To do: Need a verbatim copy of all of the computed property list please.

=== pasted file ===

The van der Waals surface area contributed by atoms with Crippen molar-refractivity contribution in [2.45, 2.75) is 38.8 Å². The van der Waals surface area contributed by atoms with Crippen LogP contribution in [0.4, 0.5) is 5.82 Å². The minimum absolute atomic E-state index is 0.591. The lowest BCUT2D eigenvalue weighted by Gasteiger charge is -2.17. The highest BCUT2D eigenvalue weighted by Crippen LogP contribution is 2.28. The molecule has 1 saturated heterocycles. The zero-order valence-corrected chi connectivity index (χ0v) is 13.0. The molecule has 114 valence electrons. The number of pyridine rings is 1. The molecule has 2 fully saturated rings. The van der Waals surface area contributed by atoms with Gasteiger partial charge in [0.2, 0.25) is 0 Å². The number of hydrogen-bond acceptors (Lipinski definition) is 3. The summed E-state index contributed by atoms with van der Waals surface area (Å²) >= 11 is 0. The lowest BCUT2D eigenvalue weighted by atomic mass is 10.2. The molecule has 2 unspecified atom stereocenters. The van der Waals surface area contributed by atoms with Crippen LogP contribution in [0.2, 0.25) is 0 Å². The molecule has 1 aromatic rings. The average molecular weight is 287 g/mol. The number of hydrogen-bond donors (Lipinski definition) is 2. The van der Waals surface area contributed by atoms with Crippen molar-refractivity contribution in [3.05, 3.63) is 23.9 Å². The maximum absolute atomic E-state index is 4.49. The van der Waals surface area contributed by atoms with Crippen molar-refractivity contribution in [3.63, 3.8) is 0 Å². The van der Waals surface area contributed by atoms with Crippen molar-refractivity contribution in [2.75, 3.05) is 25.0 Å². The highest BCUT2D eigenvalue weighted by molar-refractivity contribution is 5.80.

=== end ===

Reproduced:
The van der Waals surface area contributed by atoms with Crippen molar-refractivity contribution in [2.45, 2.75) is 38.8 Å². The van der Waals surface area contributed by atoms with Crippen LogP contribution in [0.4, 0.5) is 5.82 Å². The minimum absolute atomic E-state index is 0.591. The lowest BCUT2D eigenvalue weighted by Gasteiger charge is -2.17. The highest BCUT2D eigenvalue weighted by Crippen LogP contribution is 2.28. The molecule has 1 saturated heterocycles. The zero-order valence-corrected chi connectivity index (χ0v) is 13.0. The molecule has 114 valence electrons. The number of pyridine rings is 1. The molecule has 2 fully saturated rings. The van der Waals surface area contributed by atoms with Gasteiger partial charge in [0.2, 0.25) is 0 Å². The number of hydrogen-bond acceptors (Lipinski definition) is 3. The summed E-state index contributed by atoms with van der Waals surface area (Å²) >= 11 is 0. The lowest BCUT2D eigenvalue weighted by atomic mass is 10.2. The molecule has 2 unspecified atom stereocenters. The van der Waals surface area contributed by atoms with Crippen LogP contribution in [0.2, 0.25) is 0 Å². The molecule has 1 aromatic rings. The average molecular weight is 287 g/mol. The number of hydrogen-bond donors (Lipinski definition) is 2. The van der Waals surface area contributed by atoms with Crippen molar-refractivity contribution in [3.05, 3.63) is 23.9 Å². The maximum absolute atomic E-state index is 4.49. The van der Waals surface area contributed by atoms with Crippen molar-refractivity contribution in [3.63, 3.8) is 0 Å². The van der Waals surface area contributed by atoms with Crippen molar-refractivity contribution in [2.75, 3.05) is 25.0 Å². The highest BCUT2D eigenvalue weighted by molar-refractivity contribution is 5.80.